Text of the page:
IBC Simplified – Rajendra Bhutta v MHADA

  June 23, 2021

A summary of the Supreme Court judgment in the matter of Rajendra K. Bhutta v. Maharashtra Housing Area Development Authority and Another ~ By Sara Jain

Ratio: Interpretation of Section 14(1)(d) is to be done in a manner such that the moratorium shall prohibit (a) recovery of any property by the owner if it is occupied by the corporate debtor and (b) recovery of any property by the lessor if it is possessed by the corporate debtor.

Relevant Facts:

  • The Maharashtra Housing Area Development Authority (MHADA) entered into a contract with the corporate debtor for the joint development of a society in Goregaon.
  • The corporate debtor then entered into a loan agreement with the Union Bank of India. As a result of the corporate debtor’s failure to repay the said loan, Union Bank filed an application for corporate insolvency resolution under Section 7 of the IBC.
  • The application was admitted by the NCLT and a moratorium was imposed in accordance with Section 14.
  • Thereafter, the MHADA issued a termination notice to the corporate debtor and stated that the latter had to hand over possession of the society land to MHADA.
  • The appellant filed an application seeking direction from the NCLT to restrain MHADA from taking possession before completion of the corporate insolvency resolution process due to the existence of moratorium period (CIRP).
  • The NCLT dismissed the application and so, the appellant filed an appeal before the NCLAT. An appeal from the order of the NCLAT was then filed before the Supreme Court.

Issue:

  • What is the correct interpretation of Section 14(1)(d) of the IBC?

Analysis:

  • In the said case, the corporate debtor was granted a ‘licence’ to enter upon the land, demolish the existing structures and reconstruct new structures.
  • Section 14(1)(d) prohibits “recovery of any property by an owner or lessor that is occupied by or in possession of the corporate debtor”.
  • After relying on various judgments, the court observed that there could be two ways of interpreting this provision. In the first manner, ‘occupied’ and ‘possession’ could be used for either ‘owner’ or ‘lessor’. However, this interpretation is not tenable as a ‘lessor’ does not seek recovery of property ‘occupied by’ the lessee, he seeks ‘possession instead.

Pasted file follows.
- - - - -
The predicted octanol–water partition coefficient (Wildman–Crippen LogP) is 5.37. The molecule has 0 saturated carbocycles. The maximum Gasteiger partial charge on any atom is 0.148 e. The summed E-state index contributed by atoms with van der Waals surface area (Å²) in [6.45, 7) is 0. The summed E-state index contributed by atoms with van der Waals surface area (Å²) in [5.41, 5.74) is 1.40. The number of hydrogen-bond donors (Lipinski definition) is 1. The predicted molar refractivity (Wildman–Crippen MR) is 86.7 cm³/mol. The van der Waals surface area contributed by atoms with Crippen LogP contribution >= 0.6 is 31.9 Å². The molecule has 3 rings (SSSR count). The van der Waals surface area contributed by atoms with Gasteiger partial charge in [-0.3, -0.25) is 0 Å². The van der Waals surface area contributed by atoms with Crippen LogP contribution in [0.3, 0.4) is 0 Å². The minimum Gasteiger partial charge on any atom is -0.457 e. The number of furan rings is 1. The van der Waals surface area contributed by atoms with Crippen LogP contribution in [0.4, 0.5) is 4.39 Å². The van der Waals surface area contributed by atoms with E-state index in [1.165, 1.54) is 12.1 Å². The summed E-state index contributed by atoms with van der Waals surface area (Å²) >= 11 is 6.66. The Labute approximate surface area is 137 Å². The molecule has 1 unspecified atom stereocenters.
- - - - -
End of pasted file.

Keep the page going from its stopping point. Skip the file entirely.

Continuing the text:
• The second manner is based on the Latin maxim reddendo singula singulis which means referring each phrase or expression to its corresponding object. Thus, ‘owner’ corresponds to ‘occupied by’ and ‘lessor’ corresponds to ‘in possession of’.
  • Thereafter, the court identified the distinction between ‘possession’ and ‘occupation’ in the legal context after referring to various judgments. While ‘occupation’ means being in actual possession of or being actually used by, ‘possession’ on the other hand, connotes actual or constructive possession, thus including situations where there is legal possession, but no physical possession.
  • In light of this interpretation, the Apex Court held that as the corporate debtor ‘occupied’ the land, MHADA was prohibited to recover the property.

It was also observed that by virtue of Section 238 of the IBC, the provisions of the Code would prevail over the provisions of the MHADA Act.

Leave a Reply

Your email address will not be published. Required fields are marked *

This site uses Akismet to reduce spam. Learn how your comment data is processed.

Related Posts

“In adherence to the rules and regulations of Bar Council of India, Institute of Chartered Accountants of India, Institute of Company Secretaries of India, Institute of Cost Accountants of India and any other professional bodies (whether mentioned or not herein), this website has been designed only for the purposes of circulation and exchange of information, and not for advertising.
Your use of ibc16.com’s services are completely at your own risk. Readers and subscribers should seek proper advice from an expert professional before acting on the information mentioned herein. The content on this website is general information and none of the information contained on the website is in the nature of a legal opinion, or otherwise amounts to any legal advice. The user is requested to use their judgment, and exchange of any such information shall be solely at the user’s risk.
ibc16.com does not take responsibility for the actions of any member registered on the site, and is not accountable for any decision taken by the reader based on information/commitment provided by the registered member(s). By clicking ‘ENTER’, the visitor acknowledges that the information provided on the website (a) does not amount to advertising or solicitation, and (b) is meant only for his/her understanding about our activities and who we are.”